Sudan's Burhan warns Islamists to steer clear of army

AFP , Sunday 6 Nov 2022

Sudan's army chief Abdel Fattah al-Burhan on Sunday warned Islamists and the party of ousted president Omar al-Bashir to stay away from the military.

Abdel Fattah al-Burhan
File Photo: Sudan s army chief and military takeover leader Abdel Fattah al-Burhan. AP


Burhan, whose October 2021 military takeover derailed a transition to civilian rule, was a senior general under Islamist-backed Bashir.

The military toppled the long-time autocrat in 2019 amid enormous street protests.

"We are warning the National Congress Party and the Islamists: do not approach the army," Burhan said in a speech to the military.

"The army does not belong to any party".

His comments come after some 3,000 protesters marched in the capital Khartoum last week, rejecting United Nations mediation efforts between civilian and military leaders as "foreign interference" and calling for a return of Islamist rule.

After Bashir's ouster, the then civilian-led authorities passed a law in 2019 ordering the NCP be dissolved, its assets seized and the regime dismantled.

But after last year's military takeover, civilian leaders were arrested, and the military authorities have since returned property to certain NCP ex-leaders, while some Islamist figures have regained positions of power.

The NCP said in a statement later Sunday: "Burhan, you know very well that the armed forces are loyal to the organisation", referring to Bashir's Islamist regime.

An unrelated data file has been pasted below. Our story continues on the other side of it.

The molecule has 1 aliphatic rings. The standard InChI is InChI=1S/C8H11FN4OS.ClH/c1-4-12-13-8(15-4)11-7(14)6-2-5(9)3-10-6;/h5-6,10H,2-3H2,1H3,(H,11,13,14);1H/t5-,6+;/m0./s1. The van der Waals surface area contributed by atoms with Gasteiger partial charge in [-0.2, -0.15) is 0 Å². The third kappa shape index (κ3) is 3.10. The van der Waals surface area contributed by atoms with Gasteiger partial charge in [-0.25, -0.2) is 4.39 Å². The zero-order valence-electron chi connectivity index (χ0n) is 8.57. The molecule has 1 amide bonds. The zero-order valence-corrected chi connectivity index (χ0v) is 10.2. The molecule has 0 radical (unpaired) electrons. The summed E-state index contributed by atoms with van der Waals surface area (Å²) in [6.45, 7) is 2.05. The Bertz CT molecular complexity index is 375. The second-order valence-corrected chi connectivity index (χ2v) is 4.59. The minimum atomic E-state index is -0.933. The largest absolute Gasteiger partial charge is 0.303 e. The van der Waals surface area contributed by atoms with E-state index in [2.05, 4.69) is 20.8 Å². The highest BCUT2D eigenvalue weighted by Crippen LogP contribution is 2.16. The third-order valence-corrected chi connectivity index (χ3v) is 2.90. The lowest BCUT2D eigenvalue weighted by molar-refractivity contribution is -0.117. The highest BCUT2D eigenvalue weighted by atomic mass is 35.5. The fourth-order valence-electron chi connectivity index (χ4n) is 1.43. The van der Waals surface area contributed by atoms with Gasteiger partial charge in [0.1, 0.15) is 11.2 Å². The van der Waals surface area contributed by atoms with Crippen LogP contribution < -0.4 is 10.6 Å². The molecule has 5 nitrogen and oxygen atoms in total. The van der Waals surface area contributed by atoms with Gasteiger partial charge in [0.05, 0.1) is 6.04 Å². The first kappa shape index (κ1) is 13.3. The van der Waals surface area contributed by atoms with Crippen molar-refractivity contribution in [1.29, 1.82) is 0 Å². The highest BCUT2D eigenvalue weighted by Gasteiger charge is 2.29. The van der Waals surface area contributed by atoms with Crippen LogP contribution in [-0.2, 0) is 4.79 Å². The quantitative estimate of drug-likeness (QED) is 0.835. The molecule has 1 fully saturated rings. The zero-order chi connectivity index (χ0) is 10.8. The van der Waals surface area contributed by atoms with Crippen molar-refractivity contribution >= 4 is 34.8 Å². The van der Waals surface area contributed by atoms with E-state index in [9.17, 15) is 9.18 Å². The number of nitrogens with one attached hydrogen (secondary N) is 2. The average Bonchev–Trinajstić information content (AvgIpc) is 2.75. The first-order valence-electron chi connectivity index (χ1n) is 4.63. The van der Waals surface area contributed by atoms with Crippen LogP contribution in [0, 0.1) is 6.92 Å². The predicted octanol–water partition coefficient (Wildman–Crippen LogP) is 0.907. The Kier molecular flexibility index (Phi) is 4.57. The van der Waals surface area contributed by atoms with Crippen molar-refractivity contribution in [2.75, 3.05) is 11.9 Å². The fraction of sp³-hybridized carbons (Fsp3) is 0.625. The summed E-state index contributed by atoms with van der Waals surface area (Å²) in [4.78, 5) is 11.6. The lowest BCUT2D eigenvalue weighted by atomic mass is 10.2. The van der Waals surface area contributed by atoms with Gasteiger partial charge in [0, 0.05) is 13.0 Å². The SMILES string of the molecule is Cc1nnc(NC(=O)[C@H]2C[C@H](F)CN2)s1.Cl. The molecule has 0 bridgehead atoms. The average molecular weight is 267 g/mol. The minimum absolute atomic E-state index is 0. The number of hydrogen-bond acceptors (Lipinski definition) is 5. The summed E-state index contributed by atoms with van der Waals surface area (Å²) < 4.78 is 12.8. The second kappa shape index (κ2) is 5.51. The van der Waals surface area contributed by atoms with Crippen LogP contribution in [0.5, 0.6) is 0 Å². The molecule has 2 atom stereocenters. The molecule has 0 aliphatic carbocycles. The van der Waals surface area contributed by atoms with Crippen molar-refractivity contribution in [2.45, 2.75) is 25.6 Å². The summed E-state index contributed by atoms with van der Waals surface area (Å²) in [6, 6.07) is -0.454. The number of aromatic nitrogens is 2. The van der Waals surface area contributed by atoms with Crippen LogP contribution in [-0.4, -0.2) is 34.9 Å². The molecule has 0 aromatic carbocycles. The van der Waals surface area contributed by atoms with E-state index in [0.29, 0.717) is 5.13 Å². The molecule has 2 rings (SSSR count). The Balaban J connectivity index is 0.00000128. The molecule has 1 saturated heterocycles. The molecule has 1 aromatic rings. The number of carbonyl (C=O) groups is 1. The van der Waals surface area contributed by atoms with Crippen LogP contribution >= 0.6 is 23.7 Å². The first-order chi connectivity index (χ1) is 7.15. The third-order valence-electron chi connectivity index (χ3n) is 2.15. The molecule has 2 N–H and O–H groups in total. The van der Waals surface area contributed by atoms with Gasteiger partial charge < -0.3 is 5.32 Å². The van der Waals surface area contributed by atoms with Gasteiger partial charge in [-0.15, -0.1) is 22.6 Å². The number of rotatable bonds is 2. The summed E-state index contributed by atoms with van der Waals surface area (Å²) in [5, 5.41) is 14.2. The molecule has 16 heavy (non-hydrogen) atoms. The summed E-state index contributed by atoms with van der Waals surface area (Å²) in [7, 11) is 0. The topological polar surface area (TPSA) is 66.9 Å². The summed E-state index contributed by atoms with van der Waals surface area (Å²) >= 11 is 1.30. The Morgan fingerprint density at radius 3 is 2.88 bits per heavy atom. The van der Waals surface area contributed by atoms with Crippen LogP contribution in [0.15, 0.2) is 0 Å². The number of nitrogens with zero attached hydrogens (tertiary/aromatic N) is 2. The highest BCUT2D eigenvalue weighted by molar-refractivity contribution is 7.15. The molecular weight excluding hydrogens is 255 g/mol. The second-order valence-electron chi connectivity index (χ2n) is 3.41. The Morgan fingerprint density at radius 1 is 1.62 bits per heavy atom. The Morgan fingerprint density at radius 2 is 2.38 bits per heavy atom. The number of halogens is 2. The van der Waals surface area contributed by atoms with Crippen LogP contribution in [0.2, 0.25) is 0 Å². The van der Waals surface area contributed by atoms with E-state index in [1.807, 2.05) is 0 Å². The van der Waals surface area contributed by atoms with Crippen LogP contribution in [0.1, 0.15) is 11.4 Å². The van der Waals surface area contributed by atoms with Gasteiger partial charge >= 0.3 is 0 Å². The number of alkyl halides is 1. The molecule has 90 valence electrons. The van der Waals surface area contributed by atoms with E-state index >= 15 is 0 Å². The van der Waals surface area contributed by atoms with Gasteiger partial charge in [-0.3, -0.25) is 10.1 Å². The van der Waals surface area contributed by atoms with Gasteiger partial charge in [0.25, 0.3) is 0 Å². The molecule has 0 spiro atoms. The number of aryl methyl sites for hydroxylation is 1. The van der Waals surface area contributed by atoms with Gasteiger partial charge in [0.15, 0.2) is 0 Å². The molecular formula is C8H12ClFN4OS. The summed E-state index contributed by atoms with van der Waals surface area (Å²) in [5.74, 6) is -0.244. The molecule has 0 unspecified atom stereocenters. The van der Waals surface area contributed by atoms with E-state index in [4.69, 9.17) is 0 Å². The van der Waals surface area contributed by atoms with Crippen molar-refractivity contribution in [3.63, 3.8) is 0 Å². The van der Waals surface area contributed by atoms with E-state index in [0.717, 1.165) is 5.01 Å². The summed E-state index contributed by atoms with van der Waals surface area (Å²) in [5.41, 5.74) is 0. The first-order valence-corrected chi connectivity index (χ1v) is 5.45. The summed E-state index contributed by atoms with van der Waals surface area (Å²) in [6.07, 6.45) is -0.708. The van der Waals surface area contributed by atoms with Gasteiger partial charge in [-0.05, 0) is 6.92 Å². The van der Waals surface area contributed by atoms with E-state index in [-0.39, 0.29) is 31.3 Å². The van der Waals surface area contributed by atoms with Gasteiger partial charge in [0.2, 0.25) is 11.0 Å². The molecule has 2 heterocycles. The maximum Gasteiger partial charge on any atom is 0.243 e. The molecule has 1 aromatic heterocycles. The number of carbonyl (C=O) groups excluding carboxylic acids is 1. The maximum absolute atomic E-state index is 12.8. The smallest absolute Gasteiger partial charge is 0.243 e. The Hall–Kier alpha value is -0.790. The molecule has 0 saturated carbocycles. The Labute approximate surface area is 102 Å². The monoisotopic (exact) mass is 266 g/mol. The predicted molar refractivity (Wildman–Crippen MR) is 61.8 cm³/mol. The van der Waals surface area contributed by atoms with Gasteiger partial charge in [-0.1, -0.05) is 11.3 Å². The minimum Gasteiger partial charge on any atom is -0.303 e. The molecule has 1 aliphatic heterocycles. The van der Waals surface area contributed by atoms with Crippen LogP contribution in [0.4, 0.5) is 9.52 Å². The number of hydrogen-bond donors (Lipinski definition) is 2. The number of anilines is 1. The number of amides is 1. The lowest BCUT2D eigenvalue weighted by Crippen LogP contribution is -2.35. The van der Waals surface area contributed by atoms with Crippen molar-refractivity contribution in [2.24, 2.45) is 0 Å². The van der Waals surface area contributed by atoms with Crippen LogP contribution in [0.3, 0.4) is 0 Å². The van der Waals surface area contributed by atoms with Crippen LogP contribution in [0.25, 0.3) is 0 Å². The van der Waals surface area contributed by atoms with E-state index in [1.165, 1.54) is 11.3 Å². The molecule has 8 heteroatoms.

"We will not let you hand over the country to mercenaries and embassy collaborators again," it added.

Sudan has been mired in a political and economic crisis since last year's military takeover. Security forces have cracked down on near-weekly protests, resulting in at least 119 deaths, according to pro-democracy medics.

Civilian leaders have refused to negotiate with the military before it commits to a timetable for full withdrawal from power.

The only proposal so far considered by both civilian leaders and the military is a transitional constitution developed by the Sudanese Bar Association, which would impose a ban on NCP activity.

Bashir, 78, has been in custody in Khartoum since his 2019 ouster.

He has been convicted of corruption and has also been on trial over the Islamist-backed 1989 coup which brought him to power.

Bashir has been wanted by the International Criminal Court for more than a decade over charges of genocide, war crimes and crimes against humanity in Sudan's western Darfur region.

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